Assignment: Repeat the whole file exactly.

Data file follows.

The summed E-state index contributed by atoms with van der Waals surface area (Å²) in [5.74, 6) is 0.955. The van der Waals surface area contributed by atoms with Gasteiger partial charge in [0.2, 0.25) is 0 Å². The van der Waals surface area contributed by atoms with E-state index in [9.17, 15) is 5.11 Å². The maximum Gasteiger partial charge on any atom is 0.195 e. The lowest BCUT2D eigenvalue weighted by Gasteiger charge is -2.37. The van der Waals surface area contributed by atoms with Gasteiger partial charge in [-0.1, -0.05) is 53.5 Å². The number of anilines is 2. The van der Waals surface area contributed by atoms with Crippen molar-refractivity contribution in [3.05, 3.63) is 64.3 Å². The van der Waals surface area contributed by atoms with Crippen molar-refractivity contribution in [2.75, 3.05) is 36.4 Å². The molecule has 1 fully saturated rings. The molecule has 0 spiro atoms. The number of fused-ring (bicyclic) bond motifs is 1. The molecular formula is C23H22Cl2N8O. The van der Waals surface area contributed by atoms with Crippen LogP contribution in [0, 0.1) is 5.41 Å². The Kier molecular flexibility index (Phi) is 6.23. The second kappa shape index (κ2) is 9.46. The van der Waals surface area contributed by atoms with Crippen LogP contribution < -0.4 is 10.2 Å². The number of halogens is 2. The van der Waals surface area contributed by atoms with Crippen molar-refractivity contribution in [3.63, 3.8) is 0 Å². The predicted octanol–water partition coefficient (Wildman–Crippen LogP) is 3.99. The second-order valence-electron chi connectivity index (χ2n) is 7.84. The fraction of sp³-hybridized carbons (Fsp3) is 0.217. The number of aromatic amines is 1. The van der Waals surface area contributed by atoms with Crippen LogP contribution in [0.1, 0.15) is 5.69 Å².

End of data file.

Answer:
The summed E-state index contributed by atoms with van der Waals surface area (Å²) in [5.74, 6) is 0.955. The van der Waals surface area contributed by atoms with Gasteiger partial charge in [0.2, 0.25) is 0 Å². The van der Waals surface area contributed by atoms with E-state index in [9.17, 15) is 5.11 Å². The maximum Gasteiger partial charge on any atom is 0.195 e. The lowest BCUT2D eigenvalue weighted by Gasteiger charge is -2.37. The van der Waals surface area contributed by atoms with Gasteiger partial charge in [-0.1, -0.05) is 53.5 Å². The number of anilines is 2. The van der Waals surface area contributed by atoms with Crippen molar-refractivity contribution in [3.05, 3.63) is 64.3 Å². The van der Waals surface area contributed by atoms with Crippen molar-refractivity contribution in [2.75, 3.05) is 36.4 Å². The molecule has 1 fully saturated rings. The molecule has 0 spiro atoms. The number of fused-ring (bicyclic) bond motifs is 1. The molecular formula is C23H22Cl2N8O. The van der Waals surface area contributed by atoms with Crippen LogP contribution in [0, 0.1) is 5.41 Å². The Kier molecular flexibility index (Phi) is 6.23. The second kappa shape index (κ2) is 9.46. The van der Waals surface area contributed by atoms with Crippen LogP contribution < -0.4 is 10.2 Å². The number of halogens is 2. The van der Waals surface area contributed by atoms with Crippen molar-refractivity contribution in [3.63, 3.8) is 0 Å². The predicted octanol–water partition coefficient (Wildman–Crippen LogP) is 3.99. The second-order valence-electron chi connectivity index (χ2n) is 7.84. The fraction of sp³-hybridized carbons (Fsp3) is 0.217. The number of aromatic amines is 1. The van der Waals surface area contributed by atoms with Crippen LogP contribution in [0.1, 0.15) is 5.69 Å².